Cutting ethical corners can significantly damage your brand and your reputation. European companies are beginning to see the value of having an ethical charter to follow. For example, the Ethical Trading Initiative (ETI), a UK-based alliance of companies, non-governmental organisations (NGOs), and trade union organisations, identifies and promotes good practice, and has a code which bars forced labour or child labour, discrimination, excessive working hours and harsh or inhumane treatment. Some major UK companies have ethical charters which also exclude production processes that are polluting, or wasteful of raw materials or energy.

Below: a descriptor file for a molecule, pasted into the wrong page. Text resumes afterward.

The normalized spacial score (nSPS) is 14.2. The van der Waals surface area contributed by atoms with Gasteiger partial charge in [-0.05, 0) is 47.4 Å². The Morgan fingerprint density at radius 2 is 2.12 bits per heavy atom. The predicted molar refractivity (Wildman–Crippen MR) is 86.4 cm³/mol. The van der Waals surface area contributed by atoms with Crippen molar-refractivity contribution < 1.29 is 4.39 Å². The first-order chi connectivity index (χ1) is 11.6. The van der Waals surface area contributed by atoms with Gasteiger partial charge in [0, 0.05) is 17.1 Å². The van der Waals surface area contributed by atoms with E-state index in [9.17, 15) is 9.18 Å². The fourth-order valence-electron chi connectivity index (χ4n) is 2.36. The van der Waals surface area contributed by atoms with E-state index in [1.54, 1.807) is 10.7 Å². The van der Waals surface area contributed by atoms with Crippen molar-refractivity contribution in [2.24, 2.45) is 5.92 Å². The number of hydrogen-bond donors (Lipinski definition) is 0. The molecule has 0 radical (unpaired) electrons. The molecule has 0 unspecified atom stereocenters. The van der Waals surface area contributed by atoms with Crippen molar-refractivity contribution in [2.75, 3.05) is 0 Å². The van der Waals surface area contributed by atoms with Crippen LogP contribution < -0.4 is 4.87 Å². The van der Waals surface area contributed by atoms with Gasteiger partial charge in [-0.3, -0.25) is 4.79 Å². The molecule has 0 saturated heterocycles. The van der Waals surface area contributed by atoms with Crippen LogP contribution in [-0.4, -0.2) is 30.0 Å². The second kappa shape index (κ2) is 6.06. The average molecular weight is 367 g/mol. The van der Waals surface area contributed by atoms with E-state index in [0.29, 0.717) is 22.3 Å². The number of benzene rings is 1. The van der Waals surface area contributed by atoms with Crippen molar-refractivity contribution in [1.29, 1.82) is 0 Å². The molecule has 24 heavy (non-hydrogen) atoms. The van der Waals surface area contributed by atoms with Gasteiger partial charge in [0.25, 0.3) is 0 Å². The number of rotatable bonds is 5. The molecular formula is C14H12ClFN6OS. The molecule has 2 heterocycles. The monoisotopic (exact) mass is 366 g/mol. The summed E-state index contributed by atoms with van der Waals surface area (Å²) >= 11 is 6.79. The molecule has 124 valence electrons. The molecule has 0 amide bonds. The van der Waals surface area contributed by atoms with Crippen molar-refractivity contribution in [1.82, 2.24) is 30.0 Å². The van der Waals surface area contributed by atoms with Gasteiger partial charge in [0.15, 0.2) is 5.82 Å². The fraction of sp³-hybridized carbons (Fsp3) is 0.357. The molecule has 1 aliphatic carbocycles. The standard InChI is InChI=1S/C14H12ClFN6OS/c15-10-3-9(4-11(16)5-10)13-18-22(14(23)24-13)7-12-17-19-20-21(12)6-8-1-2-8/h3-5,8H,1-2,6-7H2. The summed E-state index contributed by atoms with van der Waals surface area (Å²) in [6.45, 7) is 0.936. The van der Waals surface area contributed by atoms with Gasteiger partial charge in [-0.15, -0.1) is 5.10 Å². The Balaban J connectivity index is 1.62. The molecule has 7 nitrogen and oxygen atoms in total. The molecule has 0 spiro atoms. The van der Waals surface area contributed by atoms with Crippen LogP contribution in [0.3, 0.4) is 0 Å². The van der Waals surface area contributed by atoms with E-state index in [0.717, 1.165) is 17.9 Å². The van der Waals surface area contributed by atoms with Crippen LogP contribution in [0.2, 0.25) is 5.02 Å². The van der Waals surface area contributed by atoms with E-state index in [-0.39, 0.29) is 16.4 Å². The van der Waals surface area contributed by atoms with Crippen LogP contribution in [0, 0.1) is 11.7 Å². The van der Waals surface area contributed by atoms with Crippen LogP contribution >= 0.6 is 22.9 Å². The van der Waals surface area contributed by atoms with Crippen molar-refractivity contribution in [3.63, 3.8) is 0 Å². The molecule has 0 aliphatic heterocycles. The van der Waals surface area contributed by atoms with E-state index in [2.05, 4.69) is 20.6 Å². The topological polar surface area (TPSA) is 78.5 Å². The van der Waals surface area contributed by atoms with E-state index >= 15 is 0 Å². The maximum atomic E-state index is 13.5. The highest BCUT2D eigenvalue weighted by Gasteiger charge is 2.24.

Animal rights may not be at the top of your corporate ethical agenda, but note that after intensive campaigning against them earlier in the year, McDonald's Corporation in the USA agreed to improve living conditions for the chickens raised for its restaurants and to consider improving conditions for other livestock. Clearly, the US company has seen the disadvantage of being branded "McCruelty" on the Web. Few suppliers will openly reject a large multinational's ethical code. But how do you know if they are paying more than lip-service to the requirements? You need to track back through your supply chain to make sure they are actually doing what you asked. US Levi Strauss & Co, a leader in ethical trading, has commissioned independent evaluation projectsin some countries. ETI uses independent trade union and NGO partners, or draws on the resources of corporate members and commercial audit companies to directly monitor suppliers.